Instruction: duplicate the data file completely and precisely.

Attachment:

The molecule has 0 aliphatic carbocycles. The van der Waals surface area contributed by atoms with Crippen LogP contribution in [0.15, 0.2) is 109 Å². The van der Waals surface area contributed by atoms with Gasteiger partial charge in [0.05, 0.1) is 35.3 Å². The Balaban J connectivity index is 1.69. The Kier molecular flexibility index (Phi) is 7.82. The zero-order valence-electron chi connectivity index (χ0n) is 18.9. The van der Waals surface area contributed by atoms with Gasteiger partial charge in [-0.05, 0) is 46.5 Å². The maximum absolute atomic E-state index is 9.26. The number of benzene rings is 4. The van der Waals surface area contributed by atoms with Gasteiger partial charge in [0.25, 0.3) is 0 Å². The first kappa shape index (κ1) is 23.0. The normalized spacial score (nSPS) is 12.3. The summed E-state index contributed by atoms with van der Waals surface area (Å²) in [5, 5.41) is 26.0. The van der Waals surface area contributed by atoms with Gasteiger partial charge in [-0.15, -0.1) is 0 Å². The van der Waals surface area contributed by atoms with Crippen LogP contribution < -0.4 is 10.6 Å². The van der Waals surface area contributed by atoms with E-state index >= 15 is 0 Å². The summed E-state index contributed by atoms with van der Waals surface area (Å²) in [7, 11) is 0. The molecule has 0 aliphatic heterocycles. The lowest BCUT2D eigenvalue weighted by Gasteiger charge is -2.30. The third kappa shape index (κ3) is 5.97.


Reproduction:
The molecule has 0 aliphatic carbocycles. The van der Waals surface area contributed by atoms with Crippen LogP contribution in [0.15, 0.2) is 109 Å². The van der Waals surface area contributed by atoms with Gasteiger partial charge in [0.05, 0.1) is 35.3 Å². The Balaban J connectivity index is 1.69. The Kier molecular flexibility index (Phi) is 7.82. The zero-order valence-electron chi connectivity index (χ0n) is 18.9. The van der Waals surface area contributed by atoms with Gasteiger partial charge in [-0.05, 0) is 46.5 Å². The maximum absolute atomic E-state index is 9.26. The number of benzene rings is 4. The van der Waals surface area contributed by atoms with Gasteiger partial charge in [0.25, 0.3) is 0 Å². The first kappa shape index (κ1) is 23.0. The normalized spacial score (nSPS) is 12.3. The summed E-state index contributed by atoms with van der Waals surface area (Å²) in [5, 5.41) is 26.0. The van der Waals surface area contributed by atoms with Gasteiger partial charge in [-0.15, -0.1) is 0 Å². The van der Waals surface area contributed by atoms with Crippen LogP contribution < -0.4 is 10.6 Å². The van der Waals surface area contributed by atoms with E-state index >= 15 is 0 Å². The summed E-state index contributed by atoms with van der Waals surface area (Å²) in [7, 11) is 0. The molecule has 0 aliphatic heterocycles. The lowest BCUT2D eigenvalue weighted by Gasteiger charge is -2.30. The third kappa shape index (κ3) is 5.97.